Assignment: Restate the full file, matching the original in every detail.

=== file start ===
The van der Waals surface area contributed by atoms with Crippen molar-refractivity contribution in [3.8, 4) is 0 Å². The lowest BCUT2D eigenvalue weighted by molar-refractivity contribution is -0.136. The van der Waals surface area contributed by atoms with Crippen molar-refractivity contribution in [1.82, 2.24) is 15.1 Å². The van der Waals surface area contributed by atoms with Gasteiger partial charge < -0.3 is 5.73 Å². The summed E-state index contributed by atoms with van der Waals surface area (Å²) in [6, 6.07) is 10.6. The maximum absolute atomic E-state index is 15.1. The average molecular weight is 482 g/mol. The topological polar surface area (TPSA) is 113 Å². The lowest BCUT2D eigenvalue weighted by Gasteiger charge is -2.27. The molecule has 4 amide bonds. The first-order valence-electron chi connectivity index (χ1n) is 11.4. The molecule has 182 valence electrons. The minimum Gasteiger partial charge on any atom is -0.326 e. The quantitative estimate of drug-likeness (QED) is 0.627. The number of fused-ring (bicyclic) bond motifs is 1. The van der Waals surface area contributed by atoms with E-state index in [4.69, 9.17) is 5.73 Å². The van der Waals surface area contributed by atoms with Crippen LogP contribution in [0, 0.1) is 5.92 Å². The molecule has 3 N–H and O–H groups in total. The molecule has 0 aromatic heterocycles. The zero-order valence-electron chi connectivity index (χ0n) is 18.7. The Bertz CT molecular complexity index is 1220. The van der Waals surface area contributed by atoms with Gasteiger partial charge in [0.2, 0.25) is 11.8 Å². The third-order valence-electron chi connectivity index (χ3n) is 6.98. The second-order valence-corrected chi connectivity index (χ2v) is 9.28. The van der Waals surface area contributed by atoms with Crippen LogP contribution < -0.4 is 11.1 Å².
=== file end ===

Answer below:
The van der Waals surface area contributed by atoms with Crippen molar-refractivity contribution in [3.8, 4) is 0 Å². The lowest BCUT2D eigenvalue weighted by molar-refractivity contribution is -0.136. The van der Waals surface area contributed by atoms with Crippen molar-refractivity contribution in [1.82, 2.24) is 15.1 Å². The van der Waals surface area contributed by atoms with Gasteiger partial charge < -0.3 is 5.73 Å². The summed E-state index contributed by atoms with van der Waals surface area (Å²) in [6, 6.07) is 10.6. The maximum absolute atomic E-state index is 15.1. The average molecular weight is 482 g/mol. The topological polar surface area (TPSA) is 113 Å². The lowest BCUT2D eigenvalue weighted by Gasteiger charge is -2.27. The molecule has 4 amide bonds. The first-order valence-electron chi connectivity index (χ1n) is 11.4. The molecule has 182 valence electrons. The minimum Gasteiger partial charge on any atom is -0.326 e. The quantitative estimate of drug-likeness (QED) is 0.627. The number of fused-ring (bicyclic) bond motifs is 1. The van der Waals surface area contributed by atoms with E-state index in [4.69, 9.17) is 5.73 Å². The van der Waals surface area contributed by atoms with Crippen LogP contribution in [0, 0.1) is 5.92 Å². The molecule has 3 N–H and O–H groups in total. The molecule has 0 aromatic heterocycles. The zero-order valence-electron chi connectivity index (χ0n) is 18.7. The Bertz CT molecular complexity index is 1220. The van der Waals surface area contributed by atoms with Gasteiger partial charge in [0.2, 0.25) is 11.8 Å². The third-order valence-electron chi connectivity index (χ3n) is 6.98. The second-order valence-corrected chi connectivity index (χ2v) is 9.28. The van der Waals surface area contributed by atoms with Crippen LogP contribution < -0.4 is 11.1 Å².